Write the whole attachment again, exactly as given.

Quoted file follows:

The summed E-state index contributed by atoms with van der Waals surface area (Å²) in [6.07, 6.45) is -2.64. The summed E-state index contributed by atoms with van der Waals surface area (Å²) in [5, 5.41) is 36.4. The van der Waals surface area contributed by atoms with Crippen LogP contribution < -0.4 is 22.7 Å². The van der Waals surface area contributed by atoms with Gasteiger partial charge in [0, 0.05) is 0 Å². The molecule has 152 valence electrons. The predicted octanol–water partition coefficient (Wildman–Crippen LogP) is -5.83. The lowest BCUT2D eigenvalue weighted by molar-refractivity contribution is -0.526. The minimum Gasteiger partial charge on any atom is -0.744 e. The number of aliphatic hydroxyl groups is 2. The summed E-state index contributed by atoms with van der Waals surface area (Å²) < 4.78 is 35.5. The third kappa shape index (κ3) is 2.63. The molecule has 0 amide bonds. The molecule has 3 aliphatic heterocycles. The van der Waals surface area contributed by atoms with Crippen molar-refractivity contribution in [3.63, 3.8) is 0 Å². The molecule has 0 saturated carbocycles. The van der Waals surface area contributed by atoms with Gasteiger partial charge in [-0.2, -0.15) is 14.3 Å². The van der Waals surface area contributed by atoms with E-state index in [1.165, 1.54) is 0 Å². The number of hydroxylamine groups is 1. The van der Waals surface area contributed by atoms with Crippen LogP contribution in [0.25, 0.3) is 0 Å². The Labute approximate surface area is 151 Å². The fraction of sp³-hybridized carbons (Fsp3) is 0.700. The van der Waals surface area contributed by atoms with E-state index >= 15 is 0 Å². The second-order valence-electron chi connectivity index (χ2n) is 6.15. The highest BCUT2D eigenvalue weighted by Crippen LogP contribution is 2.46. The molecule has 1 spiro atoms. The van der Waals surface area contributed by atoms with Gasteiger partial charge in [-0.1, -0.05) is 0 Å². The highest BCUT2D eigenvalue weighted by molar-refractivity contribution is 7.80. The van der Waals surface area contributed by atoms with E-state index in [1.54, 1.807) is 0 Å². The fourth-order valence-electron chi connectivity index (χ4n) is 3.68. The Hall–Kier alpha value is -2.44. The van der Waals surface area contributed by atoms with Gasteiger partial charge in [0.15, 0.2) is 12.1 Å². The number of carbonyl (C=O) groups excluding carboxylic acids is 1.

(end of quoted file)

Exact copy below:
The summed E-state index contributed by atoms with van der Waals surface area (Å²) in [6.07, 6.45) is -2.64. The summed E-state index contributed by atoms with van der Waals surface area (Å²) in [5, 5.41) is 36.4. The van der Waals surface area contributed by atoms with Crippen LogP contribution < -0.4 is 22.7 Å². The van der Waals surface area contributed by atoms with Gasteiger partial charge in [0, 0.05) is 0 Å². The molecule has 152 valence electrons. The predicted octanol–water partition coefficient (Wildman–Crippen LogP) is -5.83. The lowest BCUT2D eigenvalue weighted by molar-refractivity contribution is -0.526. The minimum Gasteiger partial charge on any atom is -0.744 e. The number of aliphatic hydroxyl groups is 2. The summed E-state index contributed by atoms with van der Waals surface area (Å²) < 4.78 is 35.5. The third kappa shape index (κ3) is 2.63. The molecule has 0 amide bonds. The molecule has 3 aliphatic heterocycles. The van der Waals surface area contributed by atoms with Crippen molar-refractivity contribution in [3.63, 3.8) is 0 Å². The molecule has 0 saturated carbocycles. The van der Waals surface area contributed by atoms with Gasteiger partial charge in [-0.2, -0.15) is 14.3 Å². The van der Waals surface area contributed by atoms with E-state index in [1.165, 1.54) is 0 Å². The number of hydroxylamine groups is 1. The van der Waals surface area contributed by atoms with Crippen LogP contribution in [0.25, 0.3) is 0 Å². The Labute approximate surface area is 151 Å². The fraction of sp³-hybridized carbons (Fsp3) is 0.700. The van der Waals surface area contributed by atoms with E-state index >= 15 is 0 Å². The second-order valence-electron chi connectivity index (χ2n) is 6.15. The highest BCUT2D eigenvalue weighted by Crippen LogP contribution is 2.46. The molecule has 1 spiro atoms. The van der Waals surface area contributed by atoms with Gasteiger partial charge in [-0.1, -0.05) is 0 Å². The highest BCUT2D eigenvalue weighted by molar-refractivity contribution is 7.80. The van der Waals surface area contributed by atoms with E-state index in [1.54, 1.807) is 0 Å². The fourth-order valence-electron chi connectivity index (χ4n) is 3.68. The Hall–Kier alpha value is -2.44. The van der Waals surface area contributed by atoms with Gasteiger partial charge in [0.15, 0.2) is 12.1 Å². The number of carbonyl (C=O) groups excluding carboxylic acids is 1.